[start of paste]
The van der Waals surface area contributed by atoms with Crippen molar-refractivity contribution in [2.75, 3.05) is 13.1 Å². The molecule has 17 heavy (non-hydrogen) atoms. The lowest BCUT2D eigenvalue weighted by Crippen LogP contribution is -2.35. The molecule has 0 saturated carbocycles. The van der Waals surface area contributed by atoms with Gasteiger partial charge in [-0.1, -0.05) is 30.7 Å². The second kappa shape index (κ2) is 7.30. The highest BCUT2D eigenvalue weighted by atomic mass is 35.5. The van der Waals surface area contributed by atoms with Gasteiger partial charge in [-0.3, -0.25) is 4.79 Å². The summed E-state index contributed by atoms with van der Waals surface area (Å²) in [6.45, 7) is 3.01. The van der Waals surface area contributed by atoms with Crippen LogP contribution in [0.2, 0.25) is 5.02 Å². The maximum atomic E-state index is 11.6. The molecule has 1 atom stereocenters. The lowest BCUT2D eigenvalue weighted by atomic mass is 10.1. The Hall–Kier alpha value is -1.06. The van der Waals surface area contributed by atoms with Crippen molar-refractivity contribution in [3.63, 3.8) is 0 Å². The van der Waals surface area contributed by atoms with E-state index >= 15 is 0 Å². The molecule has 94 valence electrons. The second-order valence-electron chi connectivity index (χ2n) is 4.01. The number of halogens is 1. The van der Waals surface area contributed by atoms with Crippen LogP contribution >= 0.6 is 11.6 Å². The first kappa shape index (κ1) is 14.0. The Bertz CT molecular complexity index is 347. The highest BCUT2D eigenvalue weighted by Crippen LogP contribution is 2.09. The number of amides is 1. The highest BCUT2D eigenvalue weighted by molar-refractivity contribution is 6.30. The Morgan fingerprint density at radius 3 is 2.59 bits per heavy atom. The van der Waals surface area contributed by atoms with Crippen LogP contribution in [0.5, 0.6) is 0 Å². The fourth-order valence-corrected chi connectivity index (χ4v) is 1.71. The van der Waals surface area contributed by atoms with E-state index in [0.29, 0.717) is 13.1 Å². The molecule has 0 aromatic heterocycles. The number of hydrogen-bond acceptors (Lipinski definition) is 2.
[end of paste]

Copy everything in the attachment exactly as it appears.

The van der Waals surface area contributed by atoms with Crippen molar-refractivity contribution in [2.75, 3.05) is 13.1 Å². The molecule has 17 heavy (non-hydrogen) atoms. The lowest BCUT2D eigenvalue weighted by Crippen LogP contribution is -2.35. The molecule has 0 saturated carbocycles. The van der Waals surface area contributed by atoms with Gasteiger partial charge in [-0.1, -0.05) is 30.7 Å². The second kappa shape index (κ2) is 7.30. The highest BCUT2D eigenvalue weighted by atomic mass is 35.5. The van der Waals surface area contributed by atoms with Gasteiger partial charge in [-0.3, -0.25) is 4.79 Å². The summed E-state index contributed by atoms with van der Waals surface area (Å²) in [6.45, 7) is 3.01. The van der Waals surface area contributed by atoms with Crippen LogP contribution in [0.2, 0.25) is 5.02 Å². The maximum atomic E-state index is 11.6. The molecule has 1 atom stereocenters. The lowest BCUT2D eigenvalue weighted by atomic mass is 10.1. The Hall–Kier alpha value is -1.06. The van der Waals surface area contributed by atoms with Crippen molar-refractivity contribution in [3.63, 3.8) is 0 Å². The van der Waals surface area contributed by atoms with E-state index >= 15 is 0 Å². The molecule has 94 valence electrons. The second-order valence-electron chi connectivity index (χ2n) is 4.01. The number of halogens is 1. The van der Waals surface area contributed by atoms with Crippen LogP contribution >= 0.6 is 11.6 Å². The first kappa shape index (κ1) is 14.0. The Bertz CT molecular complexity index is 347. The highest BCUT2D eigenvalue weighted by Crippen LogP contribution is 2.09. The number of amides is 1. The highest BCUT2D eigenvalue weighted by molar-refractivity contribution is 6.30. The Morgan fingerprint density at radius 3 is 2.59 bits per heavy atom. The van der Waals surface area contributed by atoms with Crippen LogP contribution in [0.5, 0.6) is 0 Å². The fourth-order valence-corrected chi connectivity index (χ4v) is 1.71. The van der Waals surface area contributed by atoms with E-state index in [0.29, 0.717) is 13.1 Å². The molecule has 0 aromatic heterocycles. The number of hydrogen-bond acceptors (Lipinski definition) is 2.